Considering the declared motivations of the survey’s respondents, the so-called ‘brain drain’ may not be such a bad thing. The diaspora is sometimes painted as mercenaries chasing a quick and easy buck. And yet only 35.5% of respondents admitted that they had left for better job prospects. In fact, it may be more appropriate to talk about ‘brain charge’ than ‘brain drain’ when 82.8% said that their main motivation to leave was out of curiosity or a desire to see the world and 24.9% put personal development on the top of their list. Even Prime Minister Morawiecki acknowledged the positives. “But of course, we are also happy that they are there building ties and bonds,” he told Channel 4.
Maciej Halbryt, co-founder and COO of PLUGin, thinks that the debate should be turned on its head and questions should be asked of Poland, namely as to why these people felt the only way to be truly exposed to different cultures and ideas was to travel abroad. “What is more dangerous than brain drain is its exact opposite – a complete lack of movement,” he said. “For innovation and creativity, differences are crucial. What we should be encouraging, and PLUGin stands by it, is brain circulation. Go, learn and transfer the knowledge and experience back to Poland.” Ratajczak seems to agree. “One of the biggest issues in Polish entrepreneurship is that way too few people think globally while starting their business,” he said. “International experience helps to overcome this barrier.”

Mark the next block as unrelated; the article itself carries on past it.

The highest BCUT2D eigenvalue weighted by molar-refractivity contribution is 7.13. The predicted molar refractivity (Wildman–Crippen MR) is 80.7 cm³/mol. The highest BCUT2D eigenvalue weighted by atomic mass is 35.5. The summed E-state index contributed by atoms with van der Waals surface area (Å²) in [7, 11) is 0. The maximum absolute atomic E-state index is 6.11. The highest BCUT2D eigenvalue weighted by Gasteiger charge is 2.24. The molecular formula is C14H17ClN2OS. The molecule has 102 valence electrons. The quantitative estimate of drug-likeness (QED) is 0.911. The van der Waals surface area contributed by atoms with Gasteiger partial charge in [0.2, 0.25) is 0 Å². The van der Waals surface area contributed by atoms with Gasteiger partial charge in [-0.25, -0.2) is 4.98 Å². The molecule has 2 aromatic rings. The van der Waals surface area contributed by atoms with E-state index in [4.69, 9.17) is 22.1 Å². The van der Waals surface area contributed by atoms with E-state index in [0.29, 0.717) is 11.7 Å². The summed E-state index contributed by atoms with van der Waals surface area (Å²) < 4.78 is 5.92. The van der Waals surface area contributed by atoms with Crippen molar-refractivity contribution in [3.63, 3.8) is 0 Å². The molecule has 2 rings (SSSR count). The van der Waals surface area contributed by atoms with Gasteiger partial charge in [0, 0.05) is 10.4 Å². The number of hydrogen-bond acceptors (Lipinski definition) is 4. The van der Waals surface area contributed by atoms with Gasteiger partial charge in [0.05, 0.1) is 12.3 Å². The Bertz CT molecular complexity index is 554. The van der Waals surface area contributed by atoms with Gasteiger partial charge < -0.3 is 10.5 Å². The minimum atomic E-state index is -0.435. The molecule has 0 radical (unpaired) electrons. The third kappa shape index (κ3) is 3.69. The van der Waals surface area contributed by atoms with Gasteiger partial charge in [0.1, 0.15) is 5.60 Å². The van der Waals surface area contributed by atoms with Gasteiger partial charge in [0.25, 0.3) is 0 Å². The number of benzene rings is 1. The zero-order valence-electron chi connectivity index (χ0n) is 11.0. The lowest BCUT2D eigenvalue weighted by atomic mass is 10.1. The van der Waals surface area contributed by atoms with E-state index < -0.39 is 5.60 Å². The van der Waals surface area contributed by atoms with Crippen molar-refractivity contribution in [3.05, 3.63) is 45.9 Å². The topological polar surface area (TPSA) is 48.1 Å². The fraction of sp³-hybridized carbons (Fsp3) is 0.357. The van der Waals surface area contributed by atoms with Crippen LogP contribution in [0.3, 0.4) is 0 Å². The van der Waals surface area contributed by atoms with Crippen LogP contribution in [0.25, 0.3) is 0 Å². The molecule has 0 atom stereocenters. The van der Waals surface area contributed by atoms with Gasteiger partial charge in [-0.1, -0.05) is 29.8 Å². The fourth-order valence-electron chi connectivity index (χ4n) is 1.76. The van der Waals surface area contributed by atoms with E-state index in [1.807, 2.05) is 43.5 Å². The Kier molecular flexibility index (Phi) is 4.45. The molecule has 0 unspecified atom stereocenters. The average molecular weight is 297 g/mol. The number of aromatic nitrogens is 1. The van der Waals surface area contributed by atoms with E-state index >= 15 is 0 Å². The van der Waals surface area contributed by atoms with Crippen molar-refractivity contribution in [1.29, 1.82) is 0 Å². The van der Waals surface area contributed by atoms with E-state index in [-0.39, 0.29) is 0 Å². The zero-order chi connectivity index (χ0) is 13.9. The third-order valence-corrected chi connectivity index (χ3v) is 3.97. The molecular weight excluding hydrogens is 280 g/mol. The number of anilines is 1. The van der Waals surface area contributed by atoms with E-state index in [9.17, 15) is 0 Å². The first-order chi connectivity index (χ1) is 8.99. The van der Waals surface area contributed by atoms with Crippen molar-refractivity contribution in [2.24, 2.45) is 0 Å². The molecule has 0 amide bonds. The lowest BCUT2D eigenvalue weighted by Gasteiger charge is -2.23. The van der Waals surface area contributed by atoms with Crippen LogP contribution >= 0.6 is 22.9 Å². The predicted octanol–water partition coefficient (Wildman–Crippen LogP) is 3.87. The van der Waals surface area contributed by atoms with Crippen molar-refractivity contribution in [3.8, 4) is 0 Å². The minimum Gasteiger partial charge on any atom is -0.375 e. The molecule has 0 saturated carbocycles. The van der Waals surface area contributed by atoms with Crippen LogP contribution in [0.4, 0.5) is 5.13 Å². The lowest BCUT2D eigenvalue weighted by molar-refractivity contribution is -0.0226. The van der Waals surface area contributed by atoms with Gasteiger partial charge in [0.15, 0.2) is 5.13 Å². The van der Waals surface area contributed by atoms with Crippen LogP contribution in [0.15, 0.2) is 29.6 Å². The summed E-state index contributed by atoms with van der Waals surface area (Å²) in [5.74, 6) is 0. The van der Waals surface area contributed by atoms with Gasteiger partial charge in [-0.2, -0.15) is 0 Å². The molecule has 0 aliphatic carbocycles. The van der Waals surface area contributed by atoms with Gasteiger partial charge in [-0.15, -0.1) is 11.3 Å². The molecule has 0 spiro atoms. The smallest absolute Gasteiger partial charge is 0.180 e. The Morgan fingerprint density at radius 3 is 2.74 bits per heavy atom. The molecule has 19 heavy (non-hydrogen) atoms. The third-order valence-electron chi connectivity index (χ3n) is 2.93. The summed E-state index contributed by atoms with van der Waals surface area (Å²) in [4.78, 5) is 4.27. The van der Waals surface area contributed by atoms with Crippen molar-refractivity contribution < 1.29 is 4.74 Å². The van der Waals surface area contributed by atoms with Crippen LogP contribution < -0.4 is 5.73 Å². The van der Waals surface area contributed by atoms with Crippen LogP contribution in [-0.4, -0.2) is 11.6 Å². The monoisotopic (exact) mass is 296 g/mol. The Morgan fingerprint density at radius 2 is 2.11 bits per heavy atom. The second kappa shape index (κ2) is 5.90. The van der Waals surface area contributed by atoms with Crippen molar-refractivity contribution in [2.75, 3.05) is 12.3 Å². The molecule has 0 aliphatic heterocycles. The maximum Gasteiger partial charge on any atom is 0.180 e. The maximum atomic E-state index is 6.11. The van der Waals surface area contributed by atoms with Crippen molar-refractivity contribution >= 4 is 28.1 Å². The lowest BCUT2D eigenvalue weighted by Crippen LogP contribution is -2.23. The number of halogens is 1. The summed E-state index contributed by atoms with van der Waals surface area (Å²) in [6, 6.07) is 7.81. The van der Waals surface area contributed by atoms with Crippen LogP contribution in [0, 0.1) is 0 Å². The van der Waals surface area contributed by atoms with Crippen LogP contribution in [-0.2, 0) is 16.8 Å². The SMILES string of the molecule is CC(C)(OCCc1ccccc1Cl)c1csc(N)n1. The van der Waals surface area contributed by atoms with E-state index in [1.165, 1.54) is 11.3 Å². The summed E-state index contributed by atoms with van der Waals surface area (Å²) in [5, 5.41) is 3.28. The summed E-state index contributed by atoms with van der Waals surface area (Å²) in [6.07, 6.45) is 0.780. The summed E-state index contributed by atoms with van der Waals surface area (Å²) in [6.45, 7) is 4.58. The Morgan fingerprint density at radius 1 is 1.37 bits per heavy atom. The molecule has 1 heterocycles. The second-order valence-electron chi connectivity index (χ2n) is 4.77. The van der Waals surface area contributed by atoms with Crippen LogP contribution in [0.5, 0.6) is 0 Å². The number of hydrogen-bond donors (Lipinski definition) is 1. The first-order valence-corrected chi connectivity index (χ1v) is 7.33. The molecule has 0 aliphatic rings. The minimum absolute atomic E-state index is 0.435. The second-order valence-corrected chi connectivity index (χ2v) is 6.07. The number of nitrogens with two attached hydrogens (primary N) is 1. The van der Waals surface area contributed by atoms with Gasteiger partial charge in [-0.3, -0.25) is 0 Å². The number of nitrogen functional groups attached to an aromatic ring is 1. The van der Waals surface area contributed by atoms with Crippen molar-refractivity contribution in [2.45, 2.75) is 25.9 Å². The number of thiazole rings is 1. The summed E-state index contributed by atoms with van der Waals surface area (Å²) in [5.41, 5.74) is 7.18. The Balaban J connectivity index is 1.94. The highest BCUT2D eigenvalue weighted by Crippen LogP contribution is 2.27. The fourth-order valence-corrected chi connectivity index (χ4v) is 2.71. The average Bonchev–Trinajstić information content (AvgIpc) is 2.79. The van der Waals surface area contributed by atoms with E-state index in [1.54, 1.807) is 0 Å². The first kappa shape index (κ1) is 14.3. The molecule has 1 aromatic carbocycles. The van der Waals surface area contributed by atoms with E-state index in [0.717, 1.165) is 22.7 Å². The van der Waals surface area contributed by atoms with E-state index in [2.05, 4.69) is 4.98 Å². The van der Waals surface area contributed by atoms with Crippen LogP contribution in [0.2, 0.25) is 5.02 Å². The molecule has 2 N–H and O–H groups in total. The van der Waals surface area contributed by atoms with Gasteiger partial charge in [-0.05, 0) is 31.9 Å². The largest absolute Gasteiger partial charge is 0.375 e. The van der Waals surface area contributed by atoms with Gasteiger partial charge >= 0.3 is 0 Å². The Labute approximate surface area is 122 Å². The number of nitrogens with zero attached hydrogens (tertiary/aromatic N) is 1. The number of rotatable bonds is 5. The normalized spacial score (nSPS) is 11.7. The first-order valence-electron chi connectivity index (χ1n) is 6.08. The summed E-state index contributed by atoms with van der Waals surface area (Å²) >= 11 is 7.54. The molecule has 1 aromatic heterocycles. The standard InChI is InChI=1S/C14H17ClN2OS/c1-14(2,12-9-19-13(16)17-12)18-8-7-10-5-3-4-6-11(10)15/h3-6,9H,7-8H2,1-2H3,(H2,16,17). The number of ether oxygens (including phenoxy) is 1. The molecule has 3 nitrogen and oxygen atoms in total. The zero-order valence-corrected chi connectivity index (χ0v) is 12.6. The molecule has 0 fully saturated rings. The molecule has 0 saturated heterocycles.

The other overlooked element of the topic is what happens when the diaspora returns. Upon their return, expats often come back as advanced managers armed with invaluable experience, training, connections, language skills and confidence, which they, in turn, inject into local organisations or their own startups. “There are certain areas where international experience is crucial, for example sales,” Ratajczak said. “A good example is investment banking – or more broadly, investments. Even PFR [the Polish Development Fund] has brought in several [Polish] fund managers from London to manage their funds portfolio.” He also highlighted the importance of the returning diaspora in business development. “The startup world is fuelled by people with international experience. Startup Poland’s report on Polish startups indicated that 50% of all Polish startup founders have experience of living and working abroad,” he added. “That’s a huge number and proves that living abroad … opens up your brain and teaches you the kind of thinking needed for true entrepreneurship. Not to mention contacts.”